Plans to make Bradford a musical city, a mini festival, and dementia-friendly performances are just some of the latest projects getting a share of a £1 million fund. 

The Leap, a creative programme funded by Arts Council England and Bradford Council, has been working with the community to decide how to spend the cultural pot of cash. 

The latest recipients of grants have been chosen by local people, bringing celebrations of art, culture, and heritage to different BD postcodes. 

Reaching across the Bradford and Keighley area, around 140 individual projects will now receive support anywhere between £250 and £10,000.

It marks a milestone moment as a total of £1 million in funding and support is invested into grassroots communities.

Among the brand new ideas being supported to be brought to life in the coming months are a children’s food festival, where youngsters can sample a diverse range of culinary delights. 

Bradford Telegraph and Argus: Jayne Webster of Bradford's School of RockJayne Webster of Bradford's School of Rock (Image: Asif Ahmed)

Bradford’s ‘School of Rock’ hopes to put on a music festival and fun day, where young people will showcase their talent on the stage.

Meanwhile an audio-visual exhibition and performance by Ato Atme is hoped to explore young people’s mental health through music and interstellar space.

Bradford Telegraph and Argus: Artist and musician Ato AtmeArtist and musician Ato Atme (Image: Asif Ahmed)

Dr Andrea Capstick, who works with people with early onset dementia, will be supported to co-create and perform their own improvisational, dementia-friendly show.

“I think that people who have dementia are often excluded from the arts and culture sector, not deliberately,” said Dr Capstick.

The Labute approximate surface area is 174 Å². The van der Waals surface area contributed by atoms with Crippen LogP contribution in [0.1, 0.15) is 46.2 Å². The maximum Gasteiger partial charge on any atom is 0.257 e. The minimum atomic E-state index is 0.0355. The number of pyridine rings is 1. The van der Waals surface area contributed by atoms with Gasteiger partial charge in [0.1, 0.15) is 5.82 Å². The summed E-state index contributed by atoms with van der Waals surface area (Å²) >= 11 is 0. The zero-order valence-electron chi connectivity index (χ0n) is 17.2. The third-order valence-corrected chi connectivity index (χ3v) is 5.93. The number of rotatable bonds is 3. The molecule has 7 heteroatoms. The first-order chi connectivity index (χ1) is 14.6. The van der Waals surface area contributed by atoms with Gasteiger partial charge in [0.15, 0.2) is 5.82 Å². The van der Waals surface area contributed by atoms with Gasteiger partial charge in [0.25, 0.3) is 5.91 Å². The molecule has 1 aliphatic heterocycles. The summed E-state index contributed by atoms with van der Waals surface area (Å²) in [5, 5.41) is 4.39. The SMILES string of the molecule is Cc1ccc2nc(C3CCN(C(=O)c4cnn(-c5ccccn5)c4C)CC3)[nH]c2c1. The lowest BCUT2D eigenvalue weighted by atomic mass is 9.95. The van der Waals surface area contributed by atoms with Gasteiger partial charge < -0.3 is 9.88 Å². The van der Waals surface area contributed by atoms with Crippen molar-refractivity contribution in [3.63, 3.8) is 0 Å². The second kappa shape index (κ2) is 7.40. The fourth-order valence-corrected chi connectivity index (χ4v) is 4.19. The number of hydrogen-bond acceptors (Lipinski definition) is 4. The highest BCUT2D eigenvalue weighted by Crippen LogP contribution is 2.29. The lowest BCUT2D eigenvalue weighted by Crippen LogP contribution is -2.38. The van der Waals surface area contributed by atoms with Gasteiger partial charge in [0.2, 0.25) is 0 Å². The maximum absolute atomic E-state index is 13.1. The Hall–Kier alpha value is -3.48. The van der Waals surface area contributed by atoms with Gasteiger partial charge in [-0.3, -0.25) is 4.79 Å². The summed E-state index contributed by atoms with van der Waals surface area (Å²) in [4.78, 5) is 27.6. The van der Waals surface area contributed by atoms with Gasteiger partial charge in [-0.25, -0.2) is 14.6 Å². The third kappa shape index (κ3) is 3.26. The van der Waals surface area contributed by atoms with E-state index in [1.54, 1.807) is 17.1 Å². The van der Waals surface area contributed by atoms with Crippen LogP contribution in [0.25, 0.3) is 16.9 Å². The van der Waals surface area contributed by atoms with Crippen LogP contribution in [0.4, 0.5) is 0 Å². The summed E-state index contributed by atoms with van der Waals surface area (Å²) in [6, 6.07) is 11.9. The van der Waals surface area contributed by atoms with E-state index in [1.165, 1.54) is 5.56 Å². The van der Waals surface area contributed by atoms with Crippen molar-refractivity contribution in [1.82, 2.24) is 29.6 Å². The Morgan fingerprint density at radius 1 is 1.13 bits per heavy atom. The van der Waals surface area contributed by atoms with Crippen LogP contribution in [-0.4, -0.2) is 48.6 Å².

“They are often less involved in creating art. Or if they do create art, it’s not put out into the public arena so people can see what they are doing and what’s still possible following a diagnosis of dementia.”

Bradford Telegraph and Argus: Dr Andrea Capstick, picturedDr Andrea Capstick, pictured (Image: Asif Ahmed)

Dozens of smaller projects will also be created and developed via The Leap’s newest cohort of fourteen Creative Place Partners.

These are voluntary and community organisations who will work with groups and individuals in their own neighbourhoods to promote and nurture new ideas.

Zulfiqar Ahmed, director at The Leap, says: “We had an extraordinary response to our mass callout for community-led culture project ideas. 

“This million-pound injection of help will be a stepping stone for some great community-led  ideas to be developed with The Leap’s help - and to ultimately have a chance to truly shine. We can’t wait to see so many new, fantastic, creative ideas come to life.”

Osman Gondal, operations director at The Leap, said: “We’ve had the community at the heart of every decision we have made. Our panels were made up of community members, the decisions were made by the community, and that’s the thing we pride ourselves on - that these are decisions made by the community for the community.

“It’s really community-led culture - we’ve always kept that at the heart.”